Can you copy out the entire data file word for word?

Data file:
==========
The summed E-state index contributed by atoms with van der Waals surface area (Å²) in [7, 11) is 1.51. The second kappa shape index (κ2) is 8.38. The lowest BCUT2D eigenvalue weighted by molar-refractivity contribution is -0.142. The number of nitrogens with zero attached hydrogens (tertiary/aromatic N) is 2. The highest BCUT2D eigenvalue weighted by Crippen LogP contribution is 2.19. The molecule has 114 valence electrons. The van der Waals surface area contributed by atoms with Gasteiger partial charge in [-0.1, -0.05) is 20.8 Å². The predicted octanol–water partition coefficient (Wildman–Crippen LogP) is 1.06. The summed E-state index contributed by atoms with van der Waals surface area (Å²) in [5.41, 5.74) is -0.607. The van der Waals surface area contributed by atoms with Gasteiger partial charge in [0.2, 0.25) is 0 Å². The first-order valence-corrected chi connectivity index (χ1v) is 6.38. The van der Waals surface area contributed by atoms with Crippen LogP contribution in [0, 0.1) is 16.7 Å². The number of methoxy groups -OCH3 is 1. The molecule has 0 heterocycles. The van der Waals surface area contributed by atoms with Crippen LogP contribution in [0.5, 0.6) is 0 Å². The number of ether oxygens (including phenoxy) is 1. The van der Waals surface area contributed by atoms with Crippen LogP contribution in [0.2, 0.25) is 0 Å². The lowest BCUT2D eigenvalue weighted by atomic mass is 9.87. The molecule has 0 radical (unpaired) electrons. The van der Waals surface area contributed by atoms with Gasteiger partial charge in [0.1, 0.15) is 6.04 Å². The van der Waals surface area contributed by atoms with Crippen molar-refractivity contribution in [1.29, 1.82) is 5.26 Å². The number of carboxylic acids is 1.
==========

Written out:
The summed E-state index contributed by atoms with van der Waals surface area (Å²) in [7, 11) is 1.51. The second kappa shape index (κ2) is 8.38. The lowest BCUT2D eigenvalue weighted by molar-refractivity contribution is -0.142. The number of nitrogens with zero attached hydrogens (tertiary/aromatic N) is 2. The highest BCUT2D eigenvalue weighted by Crippen LogP contribution is 2.19. The molecule has 114 valence electrons. The van der Waals surface area contributed by atoms with Gasteiger partial charge in [-0.1, -0.05) is 20.8 Å². The predicted octanol–water partition coefficient (Wildman–Crippen LogP) is 1.06. The summed E-state index contributed by atoms with van der Waals surface area (Å²) in [5.41, 5.74) is -0.607. The van der Waals surface area contributed by atoms with Gasteiger partial charge in [0.2, 0.25) is 0 Å². The first-order valence-corrected chi connectivity index (χ1v) is 6.38. The van der Waals surface area contributed by atoms with Crippen LogP contribution in [0, 0.1) is 16.7 Å². The number of methoxy groups -OCH3 is 1. The molecule has 0 heterocycles. The van der Waals surface area contributed by atoms with Crippen LogP contribution in [0.5, 0.6) is 0 Å². The number of ether oxygens (including phenoxy) is 1. The van der Waals surface area contributed by atoms with Crippen LogP contribution in [0.2, 0.25) is 0 Å². The lowest BCUT2D eigenvalue weighted by atomic mass is 9.87. The molecule has 0 radical (unpaired) electrons. The van der Waals surface area contributed by atoms with Gasteiger partial charge in [0.1, 0.15) is 6.04 Å². The van der Waals surface area contributed by atoms with Crippen molar-refractivity contribution in [1.29, 1.82) is 5.26 Å². The number of carboxylic acids is 1.